Wharton, however, defied convention and went on to write nearly 50 books, becoming the highest-paid author in the United States in some years. She became the first woman to receive the Pulitzer Prize for fiction, for ''The Age of Innocence," and was the first woman to be awarded an honorary doctorate of letters from Yale University. Critics rank her among the country's greatest novelists.
''Was she a feminist?" I asked Copeland, who acted as my tour guide during a private showing of the library last month.
''Yes, in how she lived her life," Copeland said.
Wharton could also have been called, for a while, the Martha Stewart of her day. She coauthored the first American guide to home decorating and gardening, ''The Decoration of Houses," in 1897. She designed The Mount and its elaborate gardens as a testament to her sense of taste and design, acquired largely during periods spent in Italy and France.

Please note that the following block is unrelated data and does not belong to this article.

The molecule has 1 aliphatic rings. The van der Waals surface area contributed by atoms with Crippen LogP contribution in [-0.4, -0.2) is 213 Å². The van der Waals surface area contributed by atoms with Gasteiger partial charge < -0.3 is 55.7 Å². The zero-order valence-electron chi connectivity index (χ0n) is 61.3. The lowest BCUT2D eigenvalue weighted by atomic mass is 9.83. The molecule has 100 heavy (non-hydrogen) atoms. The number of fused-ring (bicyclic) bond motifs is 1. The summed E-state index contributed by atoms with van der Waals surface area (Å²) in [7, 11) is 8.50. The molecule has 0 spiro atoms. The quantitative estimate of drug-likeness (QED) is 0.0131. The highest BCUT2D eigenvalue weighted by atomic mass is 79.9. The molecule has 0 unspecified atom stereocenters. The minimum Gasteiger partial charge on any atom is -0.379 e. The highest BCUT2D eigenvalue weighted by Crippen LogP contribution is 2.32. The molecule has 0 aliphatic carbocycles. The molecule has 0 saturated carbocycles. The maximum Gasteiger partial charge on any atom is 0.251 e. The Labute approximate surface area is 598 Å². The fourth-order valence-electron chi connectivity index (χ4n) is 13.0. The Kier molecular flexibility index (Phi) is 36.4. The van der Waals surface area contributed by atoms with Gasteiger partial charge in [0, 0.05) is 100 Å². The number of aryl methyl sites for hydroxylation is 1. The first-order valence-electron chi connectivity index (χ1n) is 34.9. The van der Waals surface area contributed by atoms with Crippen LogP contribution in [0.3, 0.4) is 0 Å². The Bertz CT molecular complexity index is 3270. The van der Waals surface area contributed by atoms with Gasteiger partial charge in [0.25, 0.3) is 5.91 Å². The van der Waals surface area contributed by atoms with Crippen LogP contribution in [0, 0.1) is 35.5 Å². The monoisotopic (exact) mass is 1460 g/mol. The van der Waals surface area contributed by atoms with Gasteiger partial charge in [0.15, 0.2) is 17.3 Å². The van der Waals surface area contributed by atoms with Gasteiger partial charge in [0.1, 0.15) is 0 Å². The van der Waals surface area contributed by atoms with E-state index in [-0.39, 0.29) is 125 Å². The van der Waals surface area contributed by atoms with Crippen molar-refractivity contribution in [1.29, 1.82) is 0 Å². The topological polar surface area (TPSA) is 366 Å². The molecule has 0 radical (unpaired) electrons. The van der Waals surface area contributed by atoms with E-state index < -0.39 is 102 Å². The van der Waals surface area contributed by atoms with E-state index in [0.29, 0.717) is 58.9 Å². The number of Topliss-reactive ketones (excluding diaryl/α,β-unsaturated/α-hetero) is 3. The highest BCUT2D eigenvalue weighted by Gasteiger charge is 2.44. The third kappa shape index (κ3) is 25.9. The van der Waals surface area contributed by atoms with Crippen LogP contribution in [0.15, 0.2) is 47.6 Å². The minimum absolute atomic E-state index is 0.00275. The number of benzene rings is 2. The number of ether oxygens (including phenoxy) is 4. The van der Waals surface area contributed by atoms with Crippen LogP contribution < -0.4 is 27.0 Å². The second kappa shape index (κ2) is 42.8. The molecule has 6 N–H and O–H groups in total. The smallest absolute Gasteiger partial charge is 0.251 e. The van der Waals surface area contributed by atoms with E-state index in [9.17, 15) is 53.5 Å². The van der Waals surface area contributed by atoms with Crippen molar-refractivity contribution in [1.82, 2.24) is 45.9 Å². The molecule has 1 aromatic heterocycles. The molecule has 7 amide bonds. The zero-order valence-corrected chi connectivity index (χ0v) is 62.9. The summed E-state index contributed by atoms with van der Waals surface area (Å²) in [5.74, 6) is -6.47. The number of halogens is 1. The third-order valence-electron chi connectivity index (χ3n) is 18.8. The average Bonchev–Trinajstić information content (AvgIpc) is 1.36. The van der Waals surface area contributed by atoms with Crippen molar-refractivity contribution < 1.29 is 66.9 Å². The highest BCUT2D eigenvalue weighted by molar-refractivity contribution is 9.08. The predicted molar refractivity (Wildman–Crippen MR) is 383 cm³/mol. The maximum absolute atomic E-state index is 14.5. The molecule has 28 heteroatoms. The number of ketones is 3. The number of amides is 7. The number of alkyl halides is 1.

It was for France that she left Lenox and the United States and her husband, who had for some time been physically and mentally ill, in 1907. After she had settled permanently in France, the Whartons divorced in 1913, and she lived there until her death. She bore witness to the slaughter of World War I, traveling to the trenches along the front lines to file dispatches to American magazines. Later, Wharton's tireless efforts on behalf of starving refugees prompted the French to award her the Medal of Honor.